Thoughts vs. Reality

The book I am currently reading is called "A Thousand Names for Joy", by Byron Katie. Byron Katie is a woman who went through 10 years of depression. She checked herself into a clinic because she was having suicidal thoughts. One day as she laid on the floor, unwilling to lay in the comfort of a bed, she had a realization and discovered that all of her suffering was caused by her thoughts. She realized that every thought she ever had, represented a story based on falsehoods, and through simple inquiry the suffering disappeared. All that was left was, pure joy.

I have read many books that talk about what it’s like to be unattached to your thoughts. I’ve read about what it’s like to live in the moment and let thoughts come and go with the breeze, unaffected and unperturbed. Yet in all these books I’ve never quite understood exactly how to get to this place of joy and bliss. I’ve always known that it is possible but it seemed as if it could only truly happen through the grace of God. Katie presents a truly living example of someone who is absolutely blissful and can not only describe what it’s like to be in this state but also describes how to get there. You can get there by four simple questions.

Is it true?

Can you absolutely know that it is true?  He

How do you react, what happens, when you believe that thought?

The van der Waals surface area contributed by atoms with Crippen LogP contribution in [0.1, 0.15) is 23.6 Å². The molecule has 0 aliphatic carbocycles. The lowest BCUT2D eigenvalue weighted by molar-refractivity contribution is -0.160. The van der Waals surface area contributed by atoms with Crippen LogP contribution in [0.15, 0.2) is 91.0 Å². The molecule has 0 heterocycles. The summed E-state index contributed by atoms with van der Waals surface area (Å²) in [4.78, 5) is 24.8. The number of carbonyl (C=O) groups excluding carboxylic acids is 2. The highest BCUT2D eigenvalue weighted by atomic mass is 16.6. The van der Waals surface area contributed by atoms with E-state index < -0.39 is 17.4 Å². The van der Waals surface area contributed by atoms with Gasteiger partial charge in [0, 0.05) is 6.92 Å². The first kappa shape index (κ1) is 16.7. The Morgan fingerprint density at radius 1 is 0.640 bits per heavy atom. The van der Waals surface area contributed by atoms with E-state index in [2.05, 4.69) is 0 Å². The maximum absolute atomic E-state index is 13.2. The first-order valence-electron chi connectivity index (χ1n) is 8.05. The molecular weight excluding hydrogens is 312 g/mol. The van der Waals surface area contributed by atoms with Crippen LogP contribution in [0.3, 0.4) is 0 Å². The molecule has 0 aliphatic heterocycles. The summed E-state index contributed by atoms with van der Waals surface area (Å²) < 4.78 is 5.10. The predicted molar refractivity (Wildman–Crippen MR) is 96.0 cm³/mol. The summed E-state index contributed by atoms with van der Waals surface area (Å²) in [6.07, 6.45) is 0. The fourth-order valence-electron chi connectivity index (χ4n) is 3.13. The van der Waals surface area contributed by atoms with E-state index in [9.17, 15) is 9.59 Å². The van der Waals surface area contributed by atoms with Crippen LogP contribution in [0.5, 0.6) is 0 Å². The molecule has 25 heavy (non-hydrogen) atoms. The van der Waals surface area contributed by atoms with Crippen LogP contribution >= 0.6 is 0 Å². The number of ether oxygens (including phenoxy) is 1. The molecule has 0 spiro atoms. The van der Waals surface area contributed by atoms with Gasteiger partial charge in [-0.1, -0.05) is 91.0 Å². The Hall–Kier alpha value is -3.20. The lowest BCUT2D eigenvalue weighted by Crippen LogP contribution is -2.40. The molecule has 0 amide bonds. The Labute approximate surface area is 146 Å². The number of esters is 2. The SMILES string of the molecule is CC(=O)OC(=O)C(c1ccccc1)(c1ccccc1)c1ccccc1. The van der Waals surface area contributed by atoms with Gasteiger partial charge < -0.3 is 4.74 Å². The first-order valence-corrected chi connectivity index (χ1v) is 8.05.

Who would you be without the thought?

Whenever you are suffering you can know that it is caused by a thought and somehow that thought is pulling you away from what is, from reality. By asking yourself these four questions suddenly you are diving into the inquiry of what your thoughts mean, why they are there, and how they are affecting you. The results of these questions can be different for everyone, but what it does, is it allows you to see your thoughts for what they truly are and to understand your suffering. Once you begin to understand your thoughts and understand how they cause suffering, you don’t let go of your thoughts, your thoughts let go of you. What is left, is joy and bliss.

After you experience the four questions, you do what is called the turnaround. This is when you take your stressful thought and flip it. You’ll be amazed how many times the opposite of your thoughts are what is actually true. The turnaround allows you to possibly see the true story or the true reality, rather than believing thoughts that have no validity.

When I first started doing this work I was pretty skeptical, and almost thought myself above it. It was too simple, I thought. However, as I began to inquire more and more into my thoughts, I have slowly begun to feel them drift away. It’s not always an immediate change, but simply by acquiring over and over again somehow the thoughts become less heavy. I feel I am butt scratching the surface of all the stories I have in my mind, but it’s a wonderful feeling to have a process or a strategy to work through them.

"A Thousand Names for Joy" isn’t really about the four questions. It actually concerns the Tao de Ching, which is an ancient text of wise sayings. Each chapter is her responses to the various sayings. It is amazing how much understanding this woman has of reality but not in the way of knowing any exact specifics of creation or the afterlife. Her understanding is more towards the simplicity of living with joy and why it is our natural state of being. Many times her explanations of these confusing quotes are very hard to understand and I am left with a crinkle in my brow, but somehow I’m also left with peaceful enlightenment.